Investment Products: If It Has to Be Sold, Don't Buy It!

    by William Reichenstein

    Investment Products: If It Has To Be Sold, Don't Buy It! Splash image

    Non-financial firms can make consistent profits by combining parts into a whole. For example, GM buys parts, puts them together, and sells cars for more than the cost of the parts. GM adds value by putting the parts together.

    But financial firms cannot add value merely by buying securities and combining them into a portfolio. Mutual funds can charge a convenience fee for combining securities into a portfolio and for reinvesting the distributions, but these conveniences can be attained for 0.20% or less. Thus, there is, at best, a very small value added merely from combining securities into a portfolio.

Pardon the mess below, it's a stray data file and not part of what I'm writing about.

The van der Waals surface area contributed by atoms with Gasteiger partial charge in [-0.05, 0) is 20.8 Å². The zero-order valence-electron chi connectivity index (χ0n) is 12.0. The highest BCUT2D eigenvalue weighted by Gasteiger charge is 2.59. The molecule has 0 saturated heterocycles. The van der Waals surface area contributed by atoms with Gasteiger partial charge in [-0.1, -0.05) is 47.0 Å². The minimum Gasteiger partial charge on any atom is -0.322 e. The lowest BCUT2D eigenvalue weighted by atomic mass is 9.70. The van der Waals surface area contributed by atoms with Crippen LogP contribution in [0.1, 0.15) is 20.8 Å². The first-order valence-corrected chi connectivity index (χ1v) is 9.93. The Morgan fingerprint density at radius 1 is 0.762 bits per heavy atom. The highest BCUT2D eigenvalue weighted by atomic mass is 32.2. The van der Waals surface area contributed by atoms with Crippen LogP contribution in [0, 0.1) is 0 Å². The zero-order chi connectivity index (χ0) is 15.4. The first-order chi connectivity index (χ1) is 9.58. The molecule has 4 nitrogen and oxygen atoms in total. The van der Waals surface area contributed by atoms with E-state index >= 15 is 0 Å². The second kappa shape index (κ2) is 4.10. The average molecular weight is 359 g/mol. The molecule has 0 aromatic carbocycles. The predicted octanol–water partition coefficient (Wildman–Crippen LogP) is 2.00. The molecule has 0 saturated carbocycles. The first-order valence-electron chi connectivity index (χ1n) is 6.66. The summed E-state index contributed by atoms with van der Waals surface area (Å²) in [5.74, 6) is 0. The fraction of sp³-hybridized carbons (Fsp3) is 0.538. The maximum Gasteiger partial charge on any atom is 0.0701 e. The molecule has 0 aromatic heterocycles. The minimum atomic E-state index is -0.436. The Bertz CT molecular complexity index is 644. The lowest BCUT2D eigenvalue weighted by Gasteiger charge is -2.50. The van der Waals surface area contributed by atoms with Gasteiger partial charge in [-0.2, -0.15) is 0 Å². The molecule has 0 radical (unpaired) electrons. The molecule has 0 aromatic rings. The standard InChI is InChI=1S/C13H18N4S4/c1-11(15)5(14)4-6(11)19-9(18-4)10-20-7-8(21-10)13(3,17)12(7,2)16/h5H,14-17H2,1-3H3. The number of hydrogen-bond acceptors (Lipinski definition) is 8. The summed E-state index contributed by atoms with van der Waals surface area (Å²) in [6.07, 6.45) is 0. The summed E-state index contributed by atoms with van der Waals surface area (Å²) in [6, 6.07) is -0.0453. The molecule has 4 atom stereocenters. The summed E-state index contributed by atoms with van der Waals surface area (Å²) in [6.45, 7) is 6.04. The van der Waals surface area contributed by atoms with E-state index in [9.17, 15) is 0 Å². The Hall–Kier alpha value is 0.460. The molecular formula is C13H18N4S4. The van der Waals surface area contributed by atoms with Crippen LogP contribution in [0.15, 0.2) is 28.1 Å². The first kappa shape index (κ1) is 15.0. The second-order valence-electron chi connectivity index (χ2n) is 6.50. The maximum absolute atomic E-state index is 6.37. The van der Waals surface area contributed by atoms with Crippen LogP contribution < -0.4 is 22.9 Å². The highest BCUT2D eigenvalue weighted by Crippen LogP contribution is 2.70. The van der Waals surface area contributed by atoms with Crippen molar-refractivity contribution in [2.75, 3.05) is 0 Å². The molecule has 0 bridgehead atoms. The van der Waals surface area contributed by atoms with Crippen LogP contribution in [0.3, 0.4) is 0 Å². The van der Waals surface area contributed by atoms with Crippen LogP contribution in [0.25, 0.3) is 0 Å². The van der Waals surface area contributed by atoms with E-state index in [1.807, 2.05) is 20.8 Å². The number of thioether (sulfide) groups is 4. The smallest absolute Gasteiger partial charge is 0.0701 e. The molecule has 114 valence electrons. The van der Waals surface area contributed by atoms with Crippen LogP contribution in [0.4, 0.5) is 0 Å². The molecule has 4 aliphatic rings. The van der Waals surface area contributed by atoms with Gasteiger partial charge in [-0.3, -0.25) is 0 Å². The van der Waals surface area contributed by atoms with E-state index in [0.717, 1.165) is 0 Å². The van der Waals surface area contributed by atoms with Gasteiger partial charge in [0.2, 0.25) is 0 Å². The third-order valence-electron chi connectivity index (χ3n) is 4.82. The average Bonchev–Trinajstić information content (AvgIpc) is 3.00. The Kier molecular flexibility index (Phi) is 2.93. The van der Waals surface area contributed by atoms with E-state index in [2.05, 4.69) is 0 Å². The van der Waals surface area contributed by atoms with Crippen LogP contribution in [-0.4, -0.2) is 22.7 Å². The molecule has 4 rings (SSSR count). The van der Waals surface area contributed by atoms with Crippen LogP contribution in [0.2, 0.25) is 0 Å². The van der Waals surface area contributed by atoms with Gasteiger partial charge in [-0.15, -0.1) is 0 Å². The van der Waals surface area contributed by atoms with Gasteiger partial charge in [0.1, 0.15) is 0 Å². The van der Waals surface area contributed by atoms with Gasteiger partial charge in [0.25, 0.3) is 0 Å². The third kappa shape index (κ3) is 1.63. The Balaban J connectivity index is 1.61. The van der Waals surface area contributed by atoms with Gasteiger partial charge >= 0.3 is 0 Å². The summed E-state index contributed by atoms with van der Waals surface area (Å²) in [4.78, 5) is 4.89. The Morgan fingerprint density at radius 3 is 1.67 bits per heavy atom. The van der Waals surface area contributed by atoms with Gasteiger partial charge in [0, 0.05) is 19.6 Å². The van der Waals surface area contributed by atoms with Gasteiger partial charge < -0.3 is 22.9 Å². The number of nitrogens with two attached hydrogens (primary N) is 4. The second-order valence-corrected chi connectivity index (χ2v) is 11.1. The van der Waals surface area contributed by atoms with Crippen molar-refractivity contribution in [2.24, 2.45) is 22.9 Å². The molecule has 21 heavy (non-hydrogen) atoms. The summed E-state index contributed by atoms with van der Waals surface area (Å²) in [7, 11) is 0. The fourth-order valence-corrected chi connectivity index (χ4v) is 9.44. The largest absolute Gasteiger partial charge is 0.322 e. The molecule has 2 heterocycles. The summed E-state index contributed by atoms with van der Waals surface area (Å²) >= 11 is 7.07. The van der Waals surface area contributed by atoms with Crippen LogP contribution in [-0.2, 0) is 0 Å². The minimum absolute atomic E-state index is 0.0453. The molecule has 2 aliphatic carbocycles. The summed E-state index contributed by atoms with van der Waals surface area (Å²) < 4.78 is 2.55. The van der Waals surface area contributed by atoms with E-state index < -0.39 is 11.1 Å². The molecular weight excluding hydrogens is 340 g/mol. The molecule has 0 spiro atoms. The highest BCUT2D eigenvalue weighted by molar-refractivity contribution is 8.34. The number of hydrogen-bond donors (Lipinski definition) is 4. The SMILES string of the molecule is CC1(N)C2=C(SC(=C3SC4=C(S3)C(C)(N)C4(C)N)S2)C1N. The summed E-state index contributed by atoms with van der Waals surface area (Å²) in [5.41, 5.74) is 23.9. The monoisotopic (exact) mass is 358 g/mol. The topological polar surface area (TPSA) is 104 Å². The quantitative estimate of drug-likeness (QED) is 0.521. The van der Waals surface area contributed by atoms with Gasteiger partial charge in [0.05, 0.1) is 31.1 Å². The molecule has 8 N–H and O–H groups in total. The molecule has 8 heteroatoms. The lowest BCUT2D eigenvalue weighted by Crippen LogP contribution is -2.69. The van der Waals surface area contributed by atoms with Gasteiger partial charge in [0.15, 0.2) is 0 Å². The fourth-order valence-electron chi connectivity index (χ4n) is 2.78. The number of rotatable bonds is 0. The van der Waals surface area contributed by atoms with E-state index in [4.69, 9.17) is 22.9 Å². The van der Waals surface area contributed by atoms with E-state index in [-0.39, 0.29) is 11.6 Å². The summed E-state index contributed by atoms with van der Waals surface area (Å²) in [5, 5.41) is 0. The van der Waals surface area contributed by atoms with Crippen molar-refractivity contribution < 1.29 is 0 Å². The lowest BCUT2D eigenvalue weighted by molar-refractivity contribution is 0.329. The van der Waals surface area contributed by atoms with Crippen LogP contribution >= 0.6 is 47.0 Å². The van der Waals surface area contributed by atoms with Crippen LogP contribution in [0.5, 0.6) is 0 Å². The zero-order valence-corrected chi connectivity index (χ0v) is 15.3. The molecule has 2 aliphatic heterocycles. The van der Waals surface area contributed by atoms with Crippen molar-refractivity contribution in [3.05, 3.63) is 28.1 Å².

Many investors have not thought about this concept or its investment implications. But it explains why investors should avoid investments and investment products with commissions. This extra charge is only going to a sales person, and that sales person is not providing a service—or adding value—to the individual investor.

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